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Remake Learning focuses on Pittsburgh’s leadership in the international movement to “remake learning” and create educational opportunities designed for our times, the Pittsburgh region’s need to prepare its young people for college and the work force by building on the basics and connecting students with hands-on learning experiences that develop relevant skills.This series of reports was made possible through a grant from the Grable Foundation.

Billy Goats High, Billy Goats Low: StoryCorner Uses Art And Movement To Bring Stories To Life

Preschooler MarlenyRoasario sat cross-legged on a multi-colored carpet Wednesday, scrunching her face at a blue and purple snaggle-toothed troll. 

Performing artist Amber Ramsey Fantini laughed, bobbing her puppets at the class. "Turn around," she told the girl. "Show your teacher and all the other kids."

The half-hour-long storytelling session at Roosevelt Intermediate School in Carrick is part of the Pittsburgh Cultural Trust's StoryCorner series, which invites artists like Fantini into pre-K Pittsburgh Public classrooms to tell tales through music, dance, drama and visuals.

Sarah Greenbaum, the trust's early childhood program coordinator, said integrating art into education supports developmental growth and "really allows children of different learning styles to grasp onto concepts in a different way.”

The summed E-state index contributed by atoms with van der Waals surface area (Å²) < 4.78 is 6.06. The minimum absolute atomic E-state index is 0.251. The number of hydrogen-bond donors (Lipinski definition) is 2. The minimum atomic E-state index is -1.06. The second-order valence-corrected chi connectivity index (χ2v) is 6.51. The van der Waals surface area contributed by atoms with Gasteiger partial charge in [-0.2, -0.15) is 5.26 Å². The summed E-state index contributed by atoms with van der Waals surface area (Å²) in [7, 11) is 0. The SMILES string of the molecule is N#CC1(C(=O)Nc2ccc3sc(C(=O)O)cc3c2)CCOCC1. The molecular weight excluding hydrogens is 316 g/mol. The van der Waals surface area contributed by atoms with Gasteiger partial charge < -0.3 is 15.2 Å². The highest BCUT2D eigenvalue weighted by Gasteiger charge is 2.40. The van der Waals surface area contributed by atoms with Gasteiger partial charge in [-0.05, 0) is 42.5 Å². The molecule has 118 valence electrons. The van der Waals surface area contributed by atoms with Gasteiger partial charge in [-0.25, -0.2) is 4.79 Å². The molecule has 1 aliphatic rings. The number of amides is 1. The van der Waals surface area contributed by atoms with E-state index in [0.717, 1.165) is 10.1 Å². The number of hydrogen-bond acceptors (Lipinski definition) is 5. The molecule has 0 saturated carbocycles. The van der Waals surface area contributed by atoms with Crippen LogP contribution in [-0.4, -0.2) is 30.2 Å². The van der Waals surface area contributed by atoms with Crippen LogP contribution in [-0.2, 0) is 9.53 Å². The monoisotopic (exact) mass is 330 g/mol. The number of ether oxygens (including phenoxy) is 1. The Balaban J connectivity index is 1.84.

“Some children would learn best by reading the story," she said. "Others would be best by moving along the (road) that the character takes.”

Now in its eighth year, StoryCorner runs year-round at libraries, community centers and schools pairing common children's stories with different educational topics. In the Liberian folktale "Head, Body, Legs," children celebrate human anatomy. With "Too Many Spiders," they explorecreative movement and counting.

In Carrick, Fantini asked youngsters to stretch high and low as they practiced speaking and problem solving skills in an action-oriented retelling of "The Three Billy Goats Gruff." High, middle and low pitches represented the three goats, and preschoolers used their voices as responses to musical cues.

They were also taught different facial expressions before the story began, Greenbaum said, and Fantini recalled them as the story went on.

“They love everything, from the character voices that they get to make, the songs that the teaching artists create, the movement,” Greenbaum said. “They’re not just hearing a story about a character, but they actually get to become the character.”

Ideally, students then transition those skills outside the classroom, she said.

The Remake Learning series is a collaboration of 90.5 WESA, WQED, Pittsburgh Magazine and NEXTpittsburgh.